“One of the main things volunteers complain about is disorganization,” said Shawan Allen, volunteer coordinator at GCN member nonprofit Project Open Hand, where they depend on some 25,000 volunteers annually. “We make sure there’s no down time, that they’re doing something the whole time they’re here by engaging them right away.”
For an organization that packages and delivers 5,000 meals every day across Georgia, finding something for volunteers to do isn’t hard. The challenge is in finding enough people to fill seven volunteer sessions a week—Open Hand takes just two days off a year. That means making sure it’s as easy as possible for people to walk right in, learn the job, and connect with the mission.
Once they’re hooked on the meaning your volunteer experience delivers, they’ll take advantage of any opportunity to return.
A regularly recurring volunteer event can go a long way toward lowering barriers to entry: besides giving would-be volunteers an easy entry-point into the organization, recurring events give you the chance to standardize procedures and automate much of the volunteer management—making it more about facilitating a process than managing people. Between its two sites, one in Atlanta and the other outside San Francisco, GCN member MedShare welcomes 18,000 volunteers yearly, in three weekly three-hour shifts. During that time, volunteers sort and repackage donated medical supplies for shipment to needy communities in third-world countries.
“Among those volunteers, an overwhelming majority are volunteering for the first time and do not possess a medical background,” said Alvaro McCrae, MedShare’s volunteer programs manager, who handles the entirety of the volunteer corps with just three other staff members.
“A standardized volunteer management process is absolutely vital to ensuring that we maintain our gold standard for shipping medical supplies overseas.”
“While getting more volunteers in the door is important, the registration process is a delicate balance between scheduling as many groups as possible and recognizing that quality is more important than quantity,” McCrae continued. “To create the highest level of impact, our volunteer program leverages the power of individuals, families, civic groups, faith-based groups, corporations, and civil servants. They are the heartbeat of our operations.”
On Their Terms
MedShare’s 30-minute orientation consists of an intro, to thank volunteers for showing up and introduce the volunteer coordinators; a tour of the facility; a detailed explanation of the task at hand; and a telling of the MedShare Story, spelling out the need at specific sites in Niger and Uganda, the surplus here in America, and the way MedShare volunteers bridge the gap.
Pay attention to your most dedicated volunteers, and make sure you’re fostering an environment where their opinions are welcomed.
MedShare developed its orientation system through years of trial and error: “It’s constantly a work in progress,” said McCrae. “We began to ask ourselves, ‘What is going to be more likely to stick with a volunteer after they walk out of our doors? Lots of dry facts or tangible stories of impact?’ We try to balance our passion for the mission with the information a first-time volunteer really needs to know. The idea is that orientation fosters an experience that is both incredibly meaningful and an effective use of the volunteers’ time.”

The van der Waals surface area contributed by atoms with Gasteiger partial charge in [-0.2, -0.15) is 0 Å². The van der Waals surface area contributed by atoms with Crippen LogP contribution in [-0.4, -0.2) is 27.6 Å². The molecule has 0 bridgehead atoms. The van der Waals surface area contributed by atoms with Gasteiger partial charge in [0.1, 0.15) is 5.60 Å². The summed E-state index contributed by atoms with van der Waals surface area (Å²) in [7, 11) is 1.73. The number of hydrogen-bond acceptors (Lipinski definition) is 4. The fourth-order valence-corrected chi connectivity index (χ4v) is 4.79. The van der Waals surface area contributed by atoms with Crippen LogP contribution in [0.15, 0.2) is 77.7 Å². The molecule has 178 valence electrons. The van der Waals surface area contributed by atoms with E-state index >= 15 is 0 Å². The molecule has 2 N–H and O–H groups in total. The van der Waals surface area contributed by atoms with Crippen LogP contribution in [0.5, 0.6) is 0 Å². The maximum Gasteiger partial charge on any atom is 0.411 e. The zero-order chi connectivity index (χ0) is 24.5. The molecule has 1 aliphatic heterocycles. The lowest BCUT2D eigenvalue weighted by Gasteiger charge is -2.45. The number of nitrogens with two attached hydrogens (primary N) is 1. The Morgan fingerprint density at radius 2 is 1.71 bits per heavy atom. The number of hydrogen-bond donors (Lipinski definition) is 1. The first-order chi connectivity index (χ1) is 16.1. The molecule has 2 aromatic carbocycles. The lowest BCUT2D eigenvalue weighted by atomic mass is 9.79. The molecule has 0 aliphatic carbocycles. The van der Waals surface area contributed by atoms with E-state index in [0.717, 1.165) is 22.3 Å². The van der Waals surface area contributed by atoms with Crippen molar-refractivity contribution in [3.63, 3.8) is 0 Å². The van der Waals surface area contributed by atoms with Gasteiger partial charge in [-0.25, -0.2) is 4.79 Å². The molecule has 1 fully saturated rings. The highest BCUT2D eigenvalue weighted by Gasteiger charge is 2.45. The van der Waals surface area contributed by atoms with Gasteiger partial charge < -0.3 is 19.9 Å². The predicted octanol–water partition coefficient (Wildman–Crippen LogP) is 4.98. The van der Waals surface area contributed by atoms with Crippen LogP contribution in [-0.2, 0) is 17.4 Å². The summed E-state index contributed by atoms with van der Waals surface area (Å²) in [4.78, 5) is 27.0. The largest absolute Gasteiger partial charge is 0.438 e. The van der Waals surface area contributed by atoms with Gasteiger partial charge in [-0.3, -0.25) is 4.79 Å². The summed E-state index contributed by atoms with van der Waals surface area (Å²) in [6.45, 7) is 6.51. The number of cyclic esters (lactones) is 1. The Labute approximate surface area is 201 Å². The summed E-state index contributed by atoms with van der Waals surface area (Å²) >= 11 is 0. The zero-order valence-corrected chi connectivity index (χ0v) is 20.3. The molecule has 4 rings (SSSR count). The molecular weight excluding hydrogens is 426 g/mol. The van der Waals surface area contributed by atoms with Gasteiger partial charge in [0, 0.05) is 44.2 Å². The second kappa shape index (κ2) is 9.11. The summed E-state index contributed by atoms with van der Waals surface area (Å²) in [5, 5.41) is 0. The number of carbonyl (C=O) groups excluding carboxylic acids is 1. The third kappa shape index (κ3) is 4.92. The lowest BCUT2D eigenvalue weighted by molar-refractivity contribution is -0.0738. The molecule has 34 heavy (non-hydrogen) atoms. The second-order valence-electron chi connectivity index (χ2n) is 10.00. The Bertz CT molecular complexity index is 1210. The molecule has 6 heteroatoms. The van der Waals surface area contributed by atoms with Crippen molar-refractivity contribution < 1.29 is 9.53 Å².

It’s all part of meeting volunteers “where they’re at,” on their terms. That means hitting up traditional sources like civics clubs as well as new outlets like corporate volunteer programs and online social networks, where people are becoming increasingly comfortable keeping up with and advocating for causes. Though it’s dismissed as “slacktivism” by some, the Facebook- and Twitter-enabled virtual volunteer is just an opportunity away from becoming a volunteer IRL (“In Real Life” for those still building their online-acronym vocabulary). Opportunities posted on social networks can have a particularly dramatic reach among Millineals: one of the country’s biggest nonprofits, NPR, recently posted an internship opening solely on their Twitter feed, netting 140 applicants for 15 positions.
Ashley Henderson, volunteer coordinator at GCN member Camp Twin Lakes’ Will-a-Way campus, reports that universities have been a great source: “Since Camp Twin Lakes’ expansion in 2009, we’ve been able to accommodate Alternative Spring Break groups,” a popular university program in which students spend Spring Break doing service projects across the country. “They’ve built an amphitheater for us, and a stage for our gym.” For the second year in a row, Henderson is welcoming a group from the University of Akron, Ohio.
“We’ve also been working really well with corporate groups,” said Henderson. “It’s been a real win-win situation: they do a project as a team in the morning, with team-building activities in the afternoon—maybe a zip-line—to really show them how our campers build camaraderie and overcome obstacles together.”
Office volunteer programs are becoming increasingly popular at corporations large and small; at MedShare, corporate volunteer groups make up more than 30 percent of the total volunteer force. “We partner with Hands On Atlanta, who can refer corporate groups our way,” said MedShare’s Barnett, “but the majority of our groups hear about us through word of mouth.”
McCrae agreed: “The experience and story volunteers carry away from MedShare, as a direct result of our volunteer management process, is our strongest tool in generating support and building a robust volunteer network.”
Making Room on Your Team
Prepping for volunteers also means getting your staff involved. COVA’s Hawkins considers staff engagement vital to volunteer maintenance, especially for nonprofits without a dedicated volunteer manager: “Understand the significance of volunteers and communicate that importance to your staff. Make sure someone is designated to welcome and orient the volunteer, and evaluate their skills against the needs of the organization.”